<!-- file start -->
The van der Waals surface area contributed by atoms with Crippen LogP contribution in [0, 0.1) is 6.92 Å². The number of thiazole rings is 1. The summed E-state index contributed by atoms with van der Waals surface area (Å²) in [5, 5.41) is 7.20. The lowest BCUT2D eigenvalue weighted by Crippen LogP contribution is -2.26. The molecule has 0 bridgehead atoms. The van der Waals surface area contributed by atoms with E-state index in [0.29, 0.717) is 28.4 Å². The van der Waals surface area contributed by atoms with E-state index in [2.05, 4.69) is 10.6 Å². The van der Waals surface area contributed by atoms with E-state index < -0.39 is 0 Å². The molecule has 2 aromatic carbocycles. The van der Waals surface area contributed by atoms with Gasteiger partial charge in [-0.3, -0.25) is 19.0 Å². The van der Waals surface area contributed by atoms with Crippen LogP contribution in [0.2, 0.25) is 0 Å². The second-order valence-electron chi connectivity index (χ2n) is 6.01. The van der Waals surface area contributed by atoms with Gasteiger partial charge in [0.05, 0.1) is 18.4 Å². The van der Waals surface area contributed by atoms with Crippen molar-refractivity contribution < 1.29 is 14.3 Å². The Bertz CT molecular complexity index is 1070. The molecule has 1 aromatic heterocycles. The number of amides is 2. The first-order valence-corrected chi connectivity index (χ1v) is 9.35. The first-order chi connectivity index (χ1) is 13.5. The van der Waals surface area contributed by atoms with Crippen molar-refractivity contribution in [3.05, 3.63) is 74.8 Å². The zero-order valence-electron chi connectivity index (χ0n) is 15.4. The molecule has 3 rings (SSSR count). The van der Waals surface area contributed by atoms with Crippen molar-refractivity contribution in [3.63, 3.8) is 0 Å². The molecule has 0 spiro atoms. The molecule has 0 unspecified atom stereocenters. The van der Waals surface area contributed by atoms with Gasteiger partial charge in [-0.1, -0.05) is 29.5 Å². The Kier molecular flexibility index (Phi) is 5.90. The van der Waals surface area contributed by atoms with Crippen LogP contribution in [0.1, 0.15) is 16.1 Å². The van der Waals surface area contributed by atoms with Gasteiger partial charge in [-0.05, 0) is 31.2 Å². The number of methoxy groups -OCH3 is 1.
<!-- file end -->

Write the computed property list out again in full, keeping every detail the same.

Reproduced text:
The van der Waals surface area contributed by atoms with Crippen LogP contribution in [0, 0.1) is 6.92 Å². The number of thiazole rings is 1. The summed E-state index contributed by atoms with van der Waals surface area (Å²) in [5, 5.41) is 7.20. The lowest BCUT2D eigenvalue weighted by Crippen LogP contribution is -2.26. The molecule has 0 bridgehead atoms. The van der Waals surface area contributed by atoms with E-state index in [0.29, 0.717) is 28.4 Å². The van der Waals surface area contributed by atoms with E-state index in [2.05, 4.69) is 10.6 Å². The van der Waals surface area contributed by atoms with E-state index < -0.39 is 0 Å². The molecule has 2 aromatic carbocycles. The van der Waals surface area contributed by atoms with Gasteiger partial charge in [-0.3, -0.25) is 19.0 Å². The van der Waals surface area contributed by atoms with Crippen LogP contribution in [0.2, 0.25) is 0 Å². The second-order valence-electron chi connectivity index (χ2n) is 6.01. The van der Waals surface area contributed by atoms with Gasteiger partial charge in [0.05, 0.1) is 18.4 Å². The van der Waals surface area contributed by atoms with Crippen molar-refractivity contribution < 1.29 is 14.3 Å². The Bertz CT molecular complexity index is 1070. The molecule has 1 aromatic heterocycles. The number of amides is 2. The first-order valence-corrected chi connectivity index (χ1v) is 9.35. The first-order chi connectivity index (χ1) is 13.5. The van der Waals surface area contributed by atoms with Crippen molar-refractivity contribution in [3.05, 3.63) is 74.8 Å². The zero-order valence-electron chi connectivity index (χ0n) is 15.4. The molecule has 3 rings (SSSR count). The van der Waals surface area contributed by atoms with Crippen molar-refractivity contribution in [3.63, 3.8) is 0 Å². The molecule has 0 spiro atoms. The molecule has 0 unspecified atom stereocenters. The van der Waals surface area contributed by atoms with Gasteiger partial charge in [-0.1, -0.05) is 29.5 Å². The Kier molecular flexibility index (Phi) is 5.90. The van der Waals surface area contributed by atoms with Crippen LogP contribution in [0.1, 0.15) is 16.1 Å². The van der Waals surface area contributed by atoms with Gasteiger partial charge in [-0.05, 0) is 31.2 Å². The number of methoxy groups -OCH3 is 1.